What It’s Like

What It’s Like To Take An Unexplained Hit

illustration of diver receiving emergency oxygen

Steven P. Hughes

Bottom Line: Don’t Deny
Delaying treatment during the first few minutes could be the difference between a good outcome and a poor one.

It can happen to anybody. You carry two computers. They both say you’re OK. You didn’t have a rapid ascent, you didn’t go into deco, you’re hydrated, you’re rested, you’ve been deeper for longer before. But you don’t feel right after the dive. What gives?

In my case, I was diving on a three-day liveaboard trip in Southern California when I came up from a dive and immediately had moderate to severe pain in my upper abdomen, just below my diaphragm. I figured it was gas, upset stomach, anything but decompression illness. But the pain was followed shortly by my legs going numb and becoming paralyzed. I can’t be bent, I thought. I must have sat on my legs and put them to sleep.

I decided to tell the captain, who started me on oxygen right away and called the Los Angeles County paramedics stationed at Cat Harbor. Oxygen made me feel much better — so much better that I didn’t think I was hit.

The paramedics insisted I go to the chamber to be assessed. I did, and the consensus was that I had a Type 2 spinal-cord hit. After five hours in the Catalina Hyperbaric Chamber, I’m fine. No lingering symptoms.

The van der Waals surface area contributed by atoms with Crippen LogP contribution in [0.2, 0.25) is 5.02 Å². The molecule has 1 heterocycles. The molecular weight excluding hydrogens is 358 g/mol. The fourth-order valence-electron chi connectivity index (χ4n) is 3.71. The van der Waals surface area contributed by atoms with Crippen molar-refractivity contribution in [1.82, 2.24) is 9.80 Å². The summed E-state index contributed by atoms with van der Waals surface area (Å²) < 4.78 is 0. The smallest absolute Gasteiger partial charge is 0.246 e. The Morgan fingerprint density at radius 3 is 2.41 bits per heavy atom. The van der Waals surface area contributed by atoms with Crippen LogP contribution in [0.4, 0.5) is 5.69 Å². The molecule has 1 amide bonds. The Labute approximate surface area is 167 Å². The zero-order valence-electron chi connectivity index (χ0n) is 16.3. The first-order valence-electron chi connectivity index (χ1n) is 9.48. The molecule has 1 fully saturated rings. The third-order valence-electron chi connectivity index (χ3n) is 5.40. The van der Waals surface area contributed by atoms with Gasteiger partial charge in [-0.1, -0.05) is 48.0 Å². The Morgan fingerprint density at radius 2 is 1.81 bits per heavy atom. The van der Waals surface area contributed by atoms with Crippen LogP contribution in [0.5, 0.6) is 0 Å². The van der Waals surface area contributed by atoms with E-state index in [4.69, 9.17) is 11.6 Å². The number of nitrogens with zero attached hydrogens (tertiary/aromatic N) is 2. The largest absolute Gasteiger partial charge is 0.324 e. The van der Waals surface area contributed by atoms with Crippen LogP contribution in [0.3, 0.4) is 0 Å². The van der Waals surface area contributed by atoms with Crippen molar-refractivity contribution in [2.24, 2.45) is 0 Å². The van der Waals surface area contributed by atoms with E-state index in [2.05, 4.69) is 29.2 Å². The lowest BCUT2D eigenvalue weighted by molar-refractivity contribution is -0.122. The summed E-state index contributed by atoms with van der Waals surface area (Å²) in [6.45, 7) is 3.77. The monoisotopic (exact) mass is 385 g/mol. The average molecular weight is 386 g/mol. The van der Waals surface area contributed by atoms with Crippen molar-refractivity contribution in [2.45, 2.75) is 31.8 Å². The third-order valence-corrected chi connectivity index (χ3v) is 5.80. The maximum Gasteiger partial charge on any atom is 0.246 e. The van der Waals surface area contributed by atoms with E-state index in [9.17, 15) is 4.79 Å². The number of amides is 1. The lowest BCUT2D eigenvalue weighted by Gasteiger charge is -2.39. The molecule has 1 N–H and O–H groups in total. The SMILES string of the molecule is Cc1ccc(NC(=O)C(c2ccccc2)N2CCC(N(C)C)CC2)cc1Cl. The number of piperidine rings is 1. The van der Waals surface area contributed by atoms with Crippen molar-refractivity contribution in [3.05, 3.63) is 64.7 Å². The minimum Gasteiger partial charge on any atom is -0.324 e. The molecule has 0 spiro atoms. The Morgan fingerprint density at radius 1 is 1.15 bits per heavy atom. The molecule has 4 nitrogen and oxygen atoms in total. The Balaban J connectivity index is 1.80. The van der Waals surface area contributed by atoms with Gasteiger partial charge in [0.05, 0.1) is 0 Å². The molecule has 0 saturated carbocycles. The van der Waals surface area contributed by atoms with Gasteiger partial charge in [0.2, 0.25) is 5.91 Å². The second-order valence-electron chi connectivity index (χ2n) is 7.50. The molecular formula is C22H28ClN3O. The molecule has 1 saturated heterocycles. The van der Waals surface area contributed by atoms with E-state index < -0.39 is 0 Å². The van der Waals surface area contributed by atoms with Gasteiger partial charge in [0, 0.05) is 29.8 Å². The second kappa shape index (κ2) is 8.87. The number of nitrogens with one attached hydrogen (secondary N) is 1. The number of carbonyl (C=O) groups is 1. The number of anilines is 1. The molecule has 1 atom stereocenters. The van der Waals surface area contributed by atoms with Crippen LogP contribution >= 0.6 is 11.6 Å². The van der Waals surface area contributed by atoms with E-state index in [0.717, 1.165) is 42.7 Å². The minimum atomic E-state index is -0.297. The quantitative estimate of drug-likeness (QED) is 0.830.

From onset to administration of 0₂ was less than 10 minutes. From onset to the chamber ride was less than two hours. I’m convinced that quick response was the key to my resolving on the 0₂ initially and having no issues after the chamber ride.

Bottom line: Don’t deny. In my case, I told the captain I needed 0₂, but if your captain tells you — listen to him. That first few minutes could be the difference between a good outcome and a poor one. I’ve always been told the first sign of DCI is denial. I didn’t deny, and I turned out fine.

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What It’s Like To Be A Cave Diver

Illustration of Cave Diver

Steven P. Hughes

What It’s Like

To Be A Cave Diver

I swim through the veins of Mother Earth, exploring shadowy recesses inside the planet. The ominous portals of underwater caves repel most people, but I am attracted to the constricted corridors, squeezing through, relying on sophisticated technology for every sustaining breath. This is my workplace. Within the darkness of my office, life depends on a finite balance between fear and discovery. A bad decision at work could cost me my life.

Cave diving has been called the world’s most dangerous sport, as well as the edgy frontier of earthbound scientific exploration and discovery. Even with modern equipment and training, about 20 people die every year in the dark catacombs of water-filled caves.

As a filmmaker and photographer, underwater caves represent the ultimate challenge: creating art while monitoring life-support equipment at task loads that take my mind and body to the limit. Sometimes solo, and other times as a member of a scientific expedition, I must be entirely self-sufficient. There’s no Mission Control to solve my problems while I am blindly groping for a lost guide line in a zero-visibility silt-out or am pinned by the current, with numb hands barely responding, beneath towering columns of jagged, deadly ice.